While none of the defendant companies were wrongdoers in the case and had effectively adopted a neutral stance apart from engaging in some legitimate dialogue with the companies, the providers were the conduit through which the wrongful activity conducted by The Pirate Bay has been effected, he said.
“There is no doubt but that this activity has caused, and continues to cause, substantial financial damage to the plaintiffs.”
He considered a fair and proportionate order would mean all of the defendants, except Vodafone, should bear all of their own costs.
As Vodafone had had a substantial input into the terms of a protocol attached to an agreed draft order put before the court, which protocol had “watered down” the terms of that proposed by the companies, he considered the companies should pay Vodafone’s costs up to February 4 last after which Vodafone should pay its own costs.
The companies claimed the Pirate Bay sites hold a vast directory of copyright material being made available to millions around the world. About 25% of that material was music, 20% was film and 15% was TV. It was conservatively estimated about 78% of the music and 90% of the film and TV was copyright and his side’s experts also calculated up to $36m advertising revenue is generated annually for the Pirate Bay sites, they claimed.
EMI Chairman Willie Kavanagh, also chairman of the Irish Recorded Music Association (IRMA), said the companies application was supported by other bodies representing copyright holders, including the Irish Copyright Licensing Agency (book, magazine and journal publishers); the Motion Picture Association (the film industry); Games Ireland (the software games industry); and the Mechanical Copyright Protection Society (music composers and publishers).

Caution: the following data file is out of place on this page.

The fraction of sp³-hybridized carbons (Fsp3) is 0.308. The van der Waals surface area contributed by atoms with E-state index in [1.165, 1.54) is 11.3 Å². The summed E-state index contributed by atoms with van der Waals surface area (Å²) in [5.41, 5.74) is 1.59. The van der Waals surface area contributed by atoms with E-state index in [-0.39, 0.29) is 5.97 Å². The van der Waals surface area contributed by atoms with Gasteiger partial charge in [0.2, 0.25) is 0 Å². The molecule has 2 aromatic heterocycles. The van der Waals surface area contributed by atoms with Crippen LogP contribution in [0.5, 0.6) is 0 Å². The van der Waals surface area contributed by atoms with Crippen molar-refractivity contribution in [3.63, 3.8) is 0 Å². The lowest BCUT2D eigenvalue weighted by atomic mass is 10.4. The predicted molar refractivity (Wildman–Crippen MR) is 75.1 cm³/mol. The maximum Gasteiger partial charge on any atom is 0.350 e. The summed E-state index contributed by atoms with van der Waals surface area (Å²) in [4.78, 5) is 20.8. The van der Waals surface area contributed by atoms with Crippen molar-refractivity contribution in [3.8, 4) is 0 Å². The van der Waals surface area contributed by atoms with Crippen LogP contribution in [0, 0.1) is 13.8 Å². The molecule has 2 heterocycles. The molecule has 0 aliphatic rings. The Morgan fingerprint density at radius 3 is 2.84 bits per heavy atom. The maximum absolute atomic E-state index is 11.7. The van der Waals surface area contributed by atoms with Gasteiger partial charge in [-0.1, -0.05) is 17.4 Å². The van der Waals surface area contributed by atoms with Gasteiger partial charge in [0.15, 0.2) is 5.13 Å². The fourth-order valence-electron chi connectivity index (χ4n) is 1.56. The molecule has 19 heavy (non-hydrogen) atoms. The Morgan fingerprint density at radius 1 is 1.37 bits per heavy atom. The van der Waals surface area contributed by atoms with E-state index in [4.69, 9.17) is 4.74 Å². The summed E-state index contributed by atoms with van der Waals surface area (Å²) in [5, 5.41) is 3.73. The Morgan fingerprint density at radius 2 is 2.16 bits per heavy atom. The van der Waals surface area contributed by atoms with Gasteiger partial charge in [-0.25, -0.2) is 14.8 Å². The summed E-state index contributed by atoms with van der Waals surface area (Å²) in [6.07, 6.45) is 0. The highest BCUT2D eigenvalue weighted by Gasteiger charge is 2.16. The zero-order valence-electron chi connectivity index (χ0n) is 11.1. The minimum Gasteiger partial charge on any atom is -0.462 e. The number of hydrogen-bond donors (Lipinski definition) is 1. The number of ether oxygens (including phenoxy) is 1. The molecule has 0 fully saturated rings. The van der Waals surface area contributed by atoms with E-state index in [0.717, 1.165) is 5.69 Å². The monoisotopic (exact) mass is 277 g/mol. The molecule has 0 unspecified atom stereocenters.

Evidence gathered for the record companies indicated files relating to albums of which they hold copyright, including Bruce Springsteen’s Wrecking Ball (Sony Music); Green Day’s DOSI (Warner Music); The Killers Battle Born (Universal Music) and Mick Flannery’s Red to Blue (EMI Music) were all available for download on the Pirate Bay website, the court heard.
Videos that take hours to load on a computer; companies fending off hacking attempts; inboxes filled with spam; users that are a little too anonymous for some governments; a network that is too U.S.-centric for Beijing…
These are just some of the reasons that researchers, companies and countries want to change the Internet.
Some companies have already developed a “layer” over the Internet for their own purposes. Skype has high quality demands for voice and video communication and Akamai offers to speed up their clients’ flow through its own network.
In fact, several research teams around the world are working on this issue. In the U.S. there is the National Science Foundation’s FIND project, as well as the GENI and RINA projects. Europe has FIRE, funded by Brussels. China and Japan are in the race too. They all have opposing interests but they do agree on one thing: A network designed for a few hundred scientists cannot be expected to meet the same requirements as a vortex sucking in more than 2.4 billion users — especially when these users connect from multiple devices, do online commerce, and perform surgical operations remotely.